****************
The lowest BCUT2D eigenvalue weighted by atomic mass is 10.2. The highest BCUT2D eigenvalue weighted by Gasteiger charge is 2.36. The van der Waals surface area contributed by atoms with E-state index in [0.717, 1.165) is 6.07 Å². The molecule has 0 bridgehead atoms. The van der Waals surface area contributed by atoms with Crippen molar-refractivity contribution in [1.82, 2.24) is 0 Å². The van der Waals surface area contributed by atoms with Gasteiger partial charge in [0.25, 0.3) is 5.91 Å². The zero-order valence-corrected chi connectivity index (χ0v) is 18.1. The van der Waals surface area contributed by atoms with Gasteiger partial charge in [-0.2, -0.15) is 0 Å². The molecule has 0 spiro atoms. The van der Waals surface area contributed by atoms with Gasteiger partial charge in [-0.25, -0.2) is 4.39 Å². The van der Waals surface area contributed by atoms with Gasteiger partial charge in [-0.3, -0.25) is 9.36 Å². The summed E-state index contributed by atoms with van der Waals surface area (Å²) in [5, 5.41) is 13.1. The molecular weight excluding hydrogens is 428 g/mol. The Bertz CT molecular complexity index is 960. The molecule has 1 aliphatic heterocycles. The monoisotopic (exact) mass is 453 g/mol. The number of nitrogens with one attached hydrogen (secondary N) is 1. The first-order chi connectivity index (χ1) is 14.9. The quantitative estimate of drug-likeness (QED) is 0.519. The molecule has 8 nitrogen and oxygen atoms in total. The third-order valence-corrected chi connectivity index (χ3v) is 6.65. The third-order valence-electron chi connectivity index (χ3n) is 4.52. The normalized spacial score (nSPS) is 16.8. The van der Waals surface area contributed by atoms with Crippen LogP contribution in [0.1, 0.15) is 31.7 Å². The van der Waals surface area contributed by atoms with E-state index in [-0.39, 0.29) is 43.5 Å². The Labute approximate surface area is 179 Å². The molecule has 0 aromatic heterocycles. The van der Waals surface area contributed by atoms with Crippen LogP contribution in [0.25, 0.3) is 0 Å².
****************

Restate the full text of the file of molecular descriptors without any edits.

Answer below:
The lowest BCUT2D eigenvalue weighted by atomic mass is 10.2. The highest BCUT2D eigenvalue weighted by Gasteiger charge is 2.36. The van der Waals surface area contributed by atoms with E-state index in [0.717, 1.165) is 6.07 Å². The molecule has 0 bridgehead atoms. The van der Waals surface area contributed by atoms with Crippen molar-refractivity contribution in [1.82, 2.24) is 0 Å². The van der Waals surface area contributed by atoms with Gasteiger partial charge in [0.25, 0.3) is 5.91 Å². The zero-order valence-corrected chi connectivity index (χ0v) is 18.1. The van der Waals surface area contributed by atoms with Gasteiger partial charge in [-0.2, -0.15) is 0 Å². The molecule has 0 spiro atoms. The van der Waals surface area contributed by atoms with Gasteiger partial charge in [-0.25, -0.2) is 4.39 Å². The van der Waals surface area contributed by atoms with Gasteiger partial charge in [-0.3, -0.25) is 9.36 Å². The summed E-state index contributed by atoms with van der Waals surface area (Å²) in [5, 5.41) is 13.1. The molecular weight excluding hydrogens is 428 g/mol. The Bertz CT molecular complexity index is 960. The molecule has 1 aliphatic heterocycles. The monoisotopic (exact) mass is 453 g/mol. The number of nitrogens with one attached hydrogen (secondary N) is 1. The first-order chi connectivity index (χ1) is 14.9. The quantitative estimate of drug-likeness (QED) is 0.519. The molecule has 8 nitrogen and oxygen atoms in total. The third-order valence-corrected chi connectivity index (χ3v) is 6.65. The third-order valence-electron chi connectivity index (χ3n) is 4.52. The normalized spacial score (nSPS) is 16.8. The van der Waals surface area contributed by atoms with Crippen LogP contribution in [0.1, 0.15) is 31.7 Å². The van der Waals surface area contributed by atoms with E-state index in [-0.39, 0.29) is 43.5 Å². The Labute approximate surface area is 179 Å². The molecule has 0 aromatic heterocycles. The van der Waals surface area contributed by atoms with Crippen LogP contribution in [0.25, 0.3) is 0 Å².